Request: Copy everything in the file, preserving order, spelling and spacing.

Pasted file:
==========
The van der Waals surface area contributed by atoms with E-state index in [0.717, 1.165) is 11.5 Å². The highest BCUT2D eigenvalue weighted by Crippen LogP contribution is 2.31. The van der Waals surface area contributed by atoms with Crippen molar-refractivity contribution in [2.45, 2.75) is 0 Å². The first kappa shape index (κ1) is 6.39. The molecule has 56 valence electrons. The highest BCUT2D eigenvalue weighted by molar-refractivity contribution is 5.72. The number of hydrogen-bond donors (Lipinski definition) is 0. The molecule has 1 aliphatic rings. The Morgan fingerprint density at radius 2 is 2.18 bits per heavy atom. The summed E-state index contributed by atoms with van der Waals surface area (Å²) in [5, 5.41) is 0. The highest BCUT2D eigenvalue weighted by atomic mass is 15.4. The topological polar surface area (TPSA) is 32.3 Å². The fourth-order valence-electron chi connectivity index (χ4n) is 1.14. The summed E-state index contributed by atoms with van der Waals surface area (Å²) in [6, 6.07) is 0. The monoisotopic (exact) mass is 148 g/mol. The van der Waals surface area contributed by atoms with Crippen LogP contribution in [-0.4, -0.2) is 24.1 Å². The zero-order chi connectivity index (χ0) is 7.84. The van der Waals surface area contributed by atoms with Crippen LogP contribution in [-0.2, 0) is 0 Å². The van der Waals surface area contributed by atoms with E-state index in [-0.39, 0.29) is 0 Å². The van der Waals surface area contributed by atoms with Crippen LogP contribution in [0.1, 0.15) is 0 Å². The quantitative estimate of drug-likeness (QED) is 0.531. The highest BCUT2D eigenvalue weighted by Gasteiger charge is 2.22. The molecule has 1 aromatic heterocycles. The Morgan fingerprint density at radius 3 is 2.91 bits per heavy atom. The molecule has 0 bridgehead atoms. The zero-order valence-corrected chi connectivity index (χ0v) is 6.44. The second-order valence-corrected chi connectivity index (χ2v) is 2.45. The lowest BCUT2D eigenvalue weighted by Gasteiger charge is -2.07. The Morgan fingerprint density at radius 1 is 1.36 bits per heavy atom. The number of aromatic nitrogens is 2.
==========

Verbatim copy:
The van der Waals surface area contributed by atoms with E-state index in [0.717, 1.165) is 11.5 Å². The highest BCUT2D eigenvalue weighted by Crippen LogP contribution is 2.31. The van der Waals surface area contributed by atoms with Crippen molar-refractivity contribution in [2.45, 2.75) is 0 Å². The first kappa shape index (κ1) is 6.39. The molecule has 56 valence electrons. The highest BCUT2D eigenvalue weighted by molar-refractivity contribution is 5.72. The number of hydrogen-bond donors (Lipinski definition) is 0. The molecule has 1 aliphatic rings. The Morgan fingerprint density at radius 2 is 2.18 bits per heavy atom. The summed E-state index contributed by atoms with van der Waals surface area (Å²) in [5, 5.41) is 0. The highest BCUT2D eigenvalue weighted by atomic mass is 15.4. The topological polar surface area (TPSA) is 32.3 Å². The fourth-order valence-electron chi connectivity index (χ4n) is 1.14. The summed E-state index contributed by atoms with van der Waals surface area (Å²) in [6, 6.07) is 0. The monoisotopic (exact) mass is 148 g/mol. The van der Waals surface area contributed by atoms with Crippen LogP contribution in [-0.4, -0.2) is 24.1 Å². The zero-order chi connectivity index (χ0) is 7.84. The van der Waals surface area contributed by atoms with Crippen LogP contribution in [-0.2, 0) is 0 Å². The van der Waals surface area contributed by atoms with E-state index in [-0.39, 0.29) is 0 Å². The van der Waals surface area contributed by atoms with Crippen LogP contribution in [0.1, 0.15) is 0 Å². The quantitative estimate of drug-likeness (QED) is 0.531. The highest BCUT2D eigenvalue weighted by Gasteiger charge is 2.22. The molecule has 1 aromatic heterocycles. The Morgan fingerprint density at radius 3 is 2.91 bits per heavy atom. The molecule has 0 bridgehead atoms. The zero-order valence-corrected chi connectivity index (χ0v) is 6.44. The second-order valence-corrected chi connectivity index (χ2v) is 2.45. The lowest BCUT2D eigenvalue weighted by Gasteiger charge is -2.07. The Morgan fingerprint density at radius 1 is 1.36 bits per heavy atom. The number of aromatic nitrogens is 2.